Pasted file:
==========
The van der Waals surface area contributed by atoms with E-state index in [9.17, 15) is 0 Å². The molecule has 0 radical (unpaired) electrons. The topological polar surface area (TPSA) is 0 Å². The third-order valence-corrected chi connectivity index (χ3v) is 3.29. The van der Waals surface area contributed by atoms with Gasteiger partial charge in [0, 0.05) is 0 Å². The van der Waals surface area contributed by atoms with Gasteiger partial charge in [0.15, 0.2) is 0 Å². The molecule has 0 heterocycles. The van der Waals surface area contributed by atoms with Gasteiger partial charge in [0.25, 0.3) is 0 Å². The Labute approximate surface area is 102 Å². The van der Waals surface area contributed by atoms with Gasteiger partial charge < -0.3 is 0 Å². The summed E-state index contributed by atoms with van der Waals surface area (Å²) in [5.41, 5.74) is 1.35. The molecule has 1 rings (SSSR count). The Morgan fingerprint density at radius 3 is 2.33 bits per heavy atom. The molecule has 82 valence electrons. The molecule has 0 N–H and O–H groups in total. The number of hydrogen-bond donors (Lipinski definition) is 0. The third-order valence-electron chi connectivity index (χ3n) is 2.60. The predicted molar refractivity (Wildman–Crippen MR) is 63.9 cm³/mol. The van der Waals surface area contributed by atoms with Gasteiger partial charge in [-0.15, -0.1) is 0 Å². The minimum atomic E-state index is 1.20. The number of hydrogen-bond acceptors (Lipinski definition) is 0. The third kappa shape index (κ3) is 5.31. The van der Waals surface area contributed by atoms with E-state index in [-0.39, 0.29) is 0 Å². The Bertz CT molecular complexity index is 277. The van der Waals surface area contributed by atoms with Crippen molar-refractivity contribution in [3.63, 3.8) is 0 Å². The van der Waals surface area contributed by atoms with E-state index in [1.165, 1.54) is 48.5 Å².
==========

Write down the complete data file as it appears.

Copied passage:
The van der Waals surface area contributed by atoms with E-state index in [9.17, 15) is 0 Å². The molecule has 0 radical (unpaired) electrons. The topological polar surface area (TPSA) is 0 Å². The third-order valence-corrected chi connectivity index (χ3v) is 3.29. The van der Waals surface area contributed by atoms with Gasteiger partial charge in [0, 0.05) is 0 Å². The van der Waals surface area contributed by atoms with Gasteiger partial charge in [0.15, 0.2) is 0 Å². The molecule has 0 heterocycles. The van der Waals surface area contributed by atoms with Gasteiger partial charge in [0.25, 0.3) is 0 Å². The Labute approximate surface area is 102 Å². The van der Waals surface area contributed by atoms with Gasteiger partial charge < -0.3 is 0 Å². The summed E-state index contributed by atoms with van der Waals surface area (Å²) in [5.41, 5.74) is 1.35. The molecule has 1 rings (SSSR count). The Morgan fingerprint density at radius 3 is 2.33 bits per heavy atom. The molecule has 82 valence electrons. The molecule has 0 N–H and O–H groups in total. The number of hydrogen-bond donors (Lipinski definition) is 0. The third-order valence-electron chi connectivity index (χ3n) is 2.60. The predicted molar refractivity (Wildman–Crippen MR) is 63.9 cm³/mol. The van der Waals surface area contributed by atoms with Gasteiger partial charge in [-0.15, -0.1) is 0 Å². The minimum atomic E-state index is 1.20. The number of hydrogen-bond acceptors (Lipinski definition) is 0. The third kappa shape index (κ3) is 5.31. The van der Waals surface area contributed by atoms with E-state index in [-0.39, 0.29) is 0 Å². The Bertz CT molecular complexity index is 277. The van der Waals surface area contributed by atoms with Crippen molar-refractivity contribution in [3.63, 3.8) is 0 Å². The van der Waals surface area contributed by atoms with E-state index in [1.165, 1.54) is 48.5 Å².